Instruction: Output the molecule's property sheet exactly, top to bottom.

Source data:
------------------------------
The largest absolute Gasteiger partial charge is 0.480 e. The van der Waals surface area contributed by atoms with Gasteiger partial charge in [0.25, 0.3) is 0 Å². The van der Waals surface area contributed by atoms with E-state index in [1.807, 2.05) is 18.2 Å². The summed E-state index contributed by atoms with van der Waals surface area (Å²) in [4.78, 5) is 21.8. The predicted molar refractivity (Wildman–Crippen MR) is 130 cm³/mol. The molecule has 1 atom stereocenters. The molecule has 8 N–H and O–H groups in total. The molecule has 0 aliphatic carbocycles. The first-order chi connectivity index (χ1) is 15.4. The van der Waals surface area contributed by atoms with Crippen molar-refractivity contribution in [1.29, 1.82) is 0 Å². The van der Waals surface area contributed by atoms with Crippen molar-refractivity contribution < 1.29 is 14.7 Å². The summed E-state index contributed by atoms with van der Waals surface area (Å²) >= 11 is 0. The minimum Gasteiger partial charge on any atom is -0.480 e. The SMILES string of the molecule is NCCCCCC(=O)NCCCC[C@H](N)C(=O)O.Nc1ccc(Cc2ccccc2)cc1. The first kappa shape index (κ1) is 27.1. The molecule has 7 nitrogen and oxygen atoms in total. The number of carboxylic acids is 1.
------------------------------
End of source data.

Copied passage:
The largest absolute Gasteiger partial charge is 0.480 e. The van der Waals surface area contributed by atoms with Gasteiger partial charge in [0.25, 0.3) is 0 Å². The van der Waals surface area contributed by atoms with E-state index in [1.807, 2.05) is 18.2 Å². The summed E-state index contributed by atoms with van der Waals surface area (Å²) in [4.78, 5) is 21.8. The predicted molar refractivity (Wildman–Crippen MR) is 130 cm³/mol. The molecule has 1 atom stereocenters. The molecule has 8 N–H and O–H groups in total. The molecule has 0 aliphatic carbocycles. The first-order chi connectivity index (χ1) is 15.4. The van der Waals surface area contributed by atoms with Crippen molar-refractivity contribution in [1.29, 1.82) is 0 Å². The van der Waals surface area contributed by atoms with Crippen molar-refractivity contribution < 1.29 is 14.7 Å². The summed E-state index contributed by atoms with van der Waals surface area (Å²) >= 11 is 0. The minimum Gasteiger partial charge on any atom is -0.480 e. The SMILES string of the molecule is NCCCCCC(=O)NCCCC[C@H](N)C(=O)O.Nc1ccc(Cc2ccccc2)cc1. The first kappa shape index (κ1) is 27.1. The molecule has 7 nitrogen and oxygen atoms in total. The number of carboxylic acids is 1.